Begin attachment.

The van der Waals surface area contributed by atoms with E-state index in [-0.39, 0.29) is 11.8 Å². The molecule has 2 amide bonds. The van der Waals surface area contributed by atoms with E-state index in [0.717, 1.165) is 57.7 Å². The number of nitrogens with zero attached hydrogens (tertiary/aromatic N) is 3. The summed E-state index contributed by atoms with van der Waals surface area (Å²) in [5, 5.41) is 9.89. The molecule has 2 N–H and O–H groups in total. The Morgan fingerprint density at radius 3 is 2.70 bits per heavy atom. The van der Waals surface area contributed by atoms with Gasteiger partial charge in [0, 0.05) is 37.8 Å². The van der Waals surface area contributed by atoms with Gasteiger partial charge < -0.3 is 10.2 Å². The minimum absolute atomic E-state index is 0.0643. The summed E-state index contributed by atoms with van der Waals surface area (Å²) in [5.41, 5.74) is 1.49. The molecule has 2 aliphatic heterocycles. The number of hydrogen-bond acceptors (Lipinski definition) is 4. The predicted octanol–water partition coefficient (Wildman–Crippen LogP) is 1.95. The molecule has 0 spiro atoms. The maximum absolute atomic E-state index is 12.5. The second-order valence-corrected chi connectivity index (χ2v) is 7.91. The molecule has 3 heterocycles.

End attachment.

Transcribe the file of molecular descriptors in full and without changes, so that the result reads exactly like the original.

The van der Waals surface area contributed by atoms with E-state index in [-0.39, 0.29) is 11.8 Å². The molecule has 2 amide bonds. The van der Waals surface area contributed by atoms with E-state index in [0.717, 1.165) is 57.7 Å². The number of nitrogens with zero attached hydrogens (tertiary/aromatic N) is 3. The summed E-state index contributed by atoms with van der Waals surface area (Å²) in [5, 5.41) is 9.89. The molecule has 2 N–H and O–H groups in total. The Morgan fingerprint density at radius 3 is 2.70 bits per heavy atom. The van der Waals surface area contributed by atoms with Gasteiger partial charge in [0, 0.05) is 37.8 Å². The van der Waals surface area contributed by atoms with Gasteiger partial charge < -0.3 is 10.2 Å². The minimum absolute atomic E-state index is 0.0643. The summed E-state index contributed by atoms with van der Waals surface area (Å²) in [5.41, 5.74) is 1.49. The molecule has 2 aliphatic heterocycles. The number of hydrogen-bond acceptors (Lipinski definition) is 4. The predicted octanol–water partition coefficient (Wildman–Crippen LogP) is 1.95. The molecule has 0 spiro atoms. The maximum absolute atomic E-state index is 12.5. The second-order valence-corrected chi connectivity index (χ2v) is 7.91. The molecule has 3 heterocycles.